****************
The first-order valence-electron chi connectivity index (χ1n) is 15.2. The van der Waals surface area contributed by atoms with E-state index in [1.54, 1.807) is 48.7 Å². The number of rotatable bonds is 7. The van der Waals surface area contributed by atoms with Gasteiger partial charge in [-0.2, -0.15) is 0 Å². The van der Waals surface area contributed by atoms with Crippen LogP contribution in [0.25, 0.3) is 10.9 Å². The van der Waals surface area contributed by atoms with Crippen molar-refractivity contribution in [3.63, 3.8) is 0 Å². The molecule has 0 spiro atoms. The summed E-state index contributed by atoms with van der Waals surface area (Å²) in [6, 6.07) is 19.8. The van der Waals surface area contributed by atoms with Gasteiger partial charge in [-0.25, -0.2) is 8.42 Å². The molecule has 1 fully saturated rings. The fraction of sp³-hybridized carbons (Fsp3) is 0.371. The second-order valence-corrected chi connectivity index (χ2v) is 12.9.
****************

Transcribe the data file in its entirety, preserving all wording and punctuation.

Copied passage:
The first-order valence-electron chi connectivity index (χ1n) is 15.2. The van der Waals surface area contributed by atoms with E-state index in [1.54, 1.807) is 48.7 Å². The number of rotatable bonds is 7. The van der Waals surface area contributed by atoms with Gasteiger partial charge in [-0.2, -0.15) is 0 Å². The van der Waals surface area contributed by atoms with Crippen LogP contribution in [0.25, 0.3) is 10.9 Å². The van der Waals surface area contributed by atoms with Crippen molar-refractivity contribution in [3.63, 3.8) is 0 Å². The molecule has 0 spiro atoms. The summed E-state index contributed by atoms with van der Waals surface area (Å²) in [6, 6.07) is 19.8. The van der Waals surface area contributed by atoms with Gasteiger partial charge in [-0.25, -0.2) is 8.42 Å². The molecule has 1 fully saturated rings. The fraction of sp³-hybridized carbons (Fsp3) is 0.371. The second-order valence-corrected chi connectivity index (χ2v) is 12.9.